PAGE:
See Research Software

Recognising research software as a first-class research output.
Software developers discussing about source code compiling discovers errors and asks the rest of the team for explanations
Who will benefit
Researchers writing analysis code, and the people and institutions supporting them

The Challenge

Software is not recognised as a first-class research output in the same way our journal papers and datasets are. Yet it deserves to be.

Making research software a first-class research output ensures Australia can maximise the value that software represents. A push for greater transparency is driving a change to make research software – especially in the form of analysis code – more available. Similarly, research software infrastructure’s role in underpinning research is largely invisible, making it hard to connect this endeavour to research impact.

The Response

Our research software program began with an activity to define a community-validated national agenda for research software. Informed by priorities raised during community validation, we’re now applying that framework to subsequent activities designed to see research software.

This project addresses the need for all forms of research software, but especially analysis code, to become more visible, including more:

  • shared, published or made available upon creation
  • cited or identified in reuse
  • captured in data provenance or workflows.

With our partners, we’re undertaking a range of activities to build areas of infrastructure, guidance, community and advocacy.

Who Will Benefit

All software creators benefit when research software is more visible and valued. Citation benefits creators with acknowledgment of the value of their work. Creators of underlying dependencies to analysis code benefit from the connection made between that underlying code and the research outcomes tied to the publications the analysis code accompanied.

Society at large benefits from greater transparency in research processes. Making code available – and especially analysis code – demonstrates the decisions made and methods used in preparing an analysis. More transparent research has potentially far-reaching benefits for the economy, environment and society.

The people and institutions who support research software creators will benefit from the policy and processes we’re developing to drive and support this culture change in Australia’s research sector.

The Partners

Partnerships in this project are made under specific activities:

Forming a new Visible Research Software Interest Group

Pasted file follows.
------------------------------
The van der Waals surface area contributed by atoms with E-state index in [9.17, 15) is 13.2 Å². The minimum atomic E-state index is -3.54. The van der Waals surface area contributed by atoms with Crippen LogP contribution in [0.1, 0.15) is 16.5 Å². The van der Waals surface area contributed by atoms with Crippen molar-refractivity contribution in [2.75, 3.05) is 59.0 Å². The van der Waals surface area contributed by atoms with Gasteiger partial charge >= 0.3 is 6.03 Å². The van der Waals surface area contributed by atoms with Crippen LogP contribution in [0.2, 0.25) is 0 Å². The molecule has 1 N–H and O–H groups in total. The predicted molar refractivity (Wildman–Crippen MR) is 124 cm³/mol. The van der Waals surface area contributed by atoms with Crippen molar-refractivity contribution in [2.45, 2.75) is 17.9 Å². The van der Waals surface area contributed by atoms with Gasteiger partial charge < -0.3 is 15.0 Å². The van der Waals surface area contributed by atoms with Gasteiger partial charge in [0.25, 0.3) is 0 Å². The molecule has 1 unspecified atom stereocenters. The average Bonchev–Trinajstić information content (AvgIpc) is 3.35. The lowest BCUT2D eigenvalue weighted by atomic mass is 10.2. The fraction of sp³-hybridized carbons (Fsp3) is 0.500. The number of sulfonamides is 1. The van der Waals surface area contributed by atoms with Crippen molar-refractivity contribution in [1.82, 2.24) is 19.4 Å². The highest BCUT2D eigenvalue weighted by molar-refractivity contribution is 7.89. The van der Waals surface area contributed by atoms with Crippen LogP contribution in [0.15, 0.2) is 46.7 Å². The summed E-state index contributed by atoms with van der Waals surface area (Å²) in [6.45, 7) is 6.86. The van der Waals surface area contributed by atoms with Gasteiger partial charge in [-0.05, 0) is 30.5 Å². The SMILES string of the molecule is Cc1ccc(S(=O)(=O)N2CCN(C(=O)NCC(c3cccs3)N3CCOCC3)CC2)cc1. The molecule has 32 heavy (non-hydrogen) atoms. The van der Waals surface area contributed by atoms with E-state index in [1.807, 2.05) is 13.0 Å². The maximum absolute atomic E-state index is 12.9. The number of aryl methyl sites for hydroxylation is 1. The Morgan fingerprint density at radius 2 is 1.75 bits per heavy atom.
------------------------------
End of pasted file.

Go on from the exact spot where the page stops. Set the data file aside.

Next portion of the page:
To form a new Visible Research Software Interest Group, we are partnering with:

  • University of New South Wales (UNSW) Library
  • Australian BioCommons.

We are open to additional partners who may want to provide leadership in this space.

Policy analysis and advocacy

To conduct policy analysis and advocacy, we are partnering with:

Evidence gathering and guidance

To gather evidence and offer guidance, we are partnering with individuals from a range of Australian institutions. See the outcomes below for examples.

We are open to forming new partnerships in relation to any of the outcomes below.

Target Outcomes

This project will result in the following changes in infrastructure, guidance, community and advocacy. Specific outputs in support of these outcomes are listed below.


Identify and build nationally relevant infrastructure to make research software more visible.

Specific outputs and deliverables for this outcome include:

  • a report by Dr Frankie Stevens detailing how researchers find software, which was based on a survey of researchers conducted by the ARDC and delivered in 2022 – read the report and supplementary materials
  • a report by Dr Karthik Ram and Dr James Howison detailing possible new infrastructures for software visibility following their focus group studies – read the report.


Make it easier for research software to be visible, through presentations, events, materials, training and similar.

Specific outputs and deliverables for this outcome are captured on our page on making software visible. These include guides on:


The people to drive change in software visibility are brought together in a new community.

Specific outputs and deliverables for this outcome include the Visible Research Software Interest Group (VRSIG), now open to all those interested in making research software citable, published and FAIR. Read the report on the birds-of-a-feather (BoF) session for VRSIG at the 2023 eResearch Australasia conference.


Advocate to improve the visibility of research software through changes to policy and incentives.

Specific outputs and deliverables for this outcome include:

  • a software policy implementation guide for institutional policy development (in development)
  • activities to adopt and socialise the FAIR4RS principles – for more details, watch our presentation at the Workshop on Sustainable Software Sustainability
  • co-leadership in Research Software Alliance Task Forces to improve policy for code availability, and to collate and share institutional policies
  • a FAIR4RS badging tool for authors of research software (under development with the Netherlands eScience Center).

Additional activities will be developed and will deliver new outputs over the course of the project. If you would like to propose or partner in an activity in any of these areas, please get in contact.

Contact the ARDC

  • This field is for validation purposes and should be left unchanged.



Current Phase

In progress

Project lead

Dr Tom Honeyman, ARDC


Research Topic